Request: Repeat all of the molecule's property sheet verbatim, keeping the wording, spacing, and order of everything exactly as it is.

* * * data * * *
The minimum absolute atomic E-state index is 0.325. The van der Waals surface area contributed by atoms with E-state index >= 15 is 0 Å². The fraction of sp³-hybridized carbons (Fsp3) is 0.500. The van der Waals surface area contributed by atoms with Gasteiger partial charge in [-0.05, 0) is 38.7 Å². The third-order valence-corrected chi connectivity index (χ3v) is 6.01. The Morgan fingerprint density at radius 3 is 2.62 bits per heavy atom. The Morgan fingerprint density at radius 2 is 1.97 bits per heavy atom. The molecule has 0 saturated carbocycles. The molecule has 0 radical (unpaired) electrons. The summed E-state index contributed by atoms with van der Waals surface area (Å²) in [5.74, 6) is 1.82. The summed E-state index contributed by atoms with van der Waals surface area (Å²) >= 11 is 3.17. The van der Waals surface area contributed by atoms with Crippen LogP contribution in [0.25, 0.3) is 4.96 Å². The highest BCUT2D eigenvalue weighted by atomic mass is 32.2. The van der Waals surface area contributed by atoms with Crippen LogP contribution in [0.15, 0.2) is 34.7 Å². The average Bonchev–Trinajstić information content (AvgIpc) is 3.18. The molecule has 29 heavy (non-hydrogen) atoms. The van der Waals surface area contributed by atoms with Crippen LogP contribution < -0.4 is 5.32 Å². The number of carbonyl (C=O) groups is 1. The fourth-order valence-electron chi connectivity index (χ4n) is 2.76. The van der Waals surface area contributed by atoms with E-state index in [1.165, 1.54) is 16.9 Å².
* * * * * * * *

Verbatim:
The minimum absolute atomic E-state index is 0.325. The van der Waals surface area contributed by atoms with E-state index >= 15 is 0 Å². The fraction of sp³-hybridized carbons (Fsp3) is 0.500. The van der Waals surface area contributed by atoms with Gasteiger partial charge in [-0.05, 0) is 38.7 Å². The third-order valence-corrected chi connectivity index (χ3v) is 6.01. The Morgan fingerprint density at radius 3 is 2.62 bits per heavy atom. The Morgan fingerprint density at radius 2 is 1.97 bits per heavy atom. The molecule has 0 saturated carbocycles. The molecule has 0 radical (unpaired) electrons. The summed E-state index contributed by atoms with van der Waals surface area (Å²) in [5.74, 6) is 1.82. The summed E-state index contributed by atoms with van der Waals surface area (Å²) >= 11 is 3.17. The van der Waals surface area contributed by atoms with Crippen LogP contribution in [0.25, 0.3) is 4.96 Å². The highest BCUT2D eigenvalue weighted by atomic mass is 32.2. The van der Waals surface area contributed by atoms with Crippen LogP contribution in [0.15, 0.2) is 34.7 Å². The average Bonchev–Trinajstić information content (AvgIpc) is 3.18. The molecule has 29 heavy (non-hydrogen) atoms. The van der Waals surface area contributed by atoms with Crippen LogP contribution < -0.4 is 5.32 Å². The number of carbonyl (C=O) groups is 1. The fourth-order valence-electron chi connectivity index (χ4n) is 2.76. The van der Waals surface area contributed by atoms with E-state index in [1.165, 1.54) is 16.9 Å².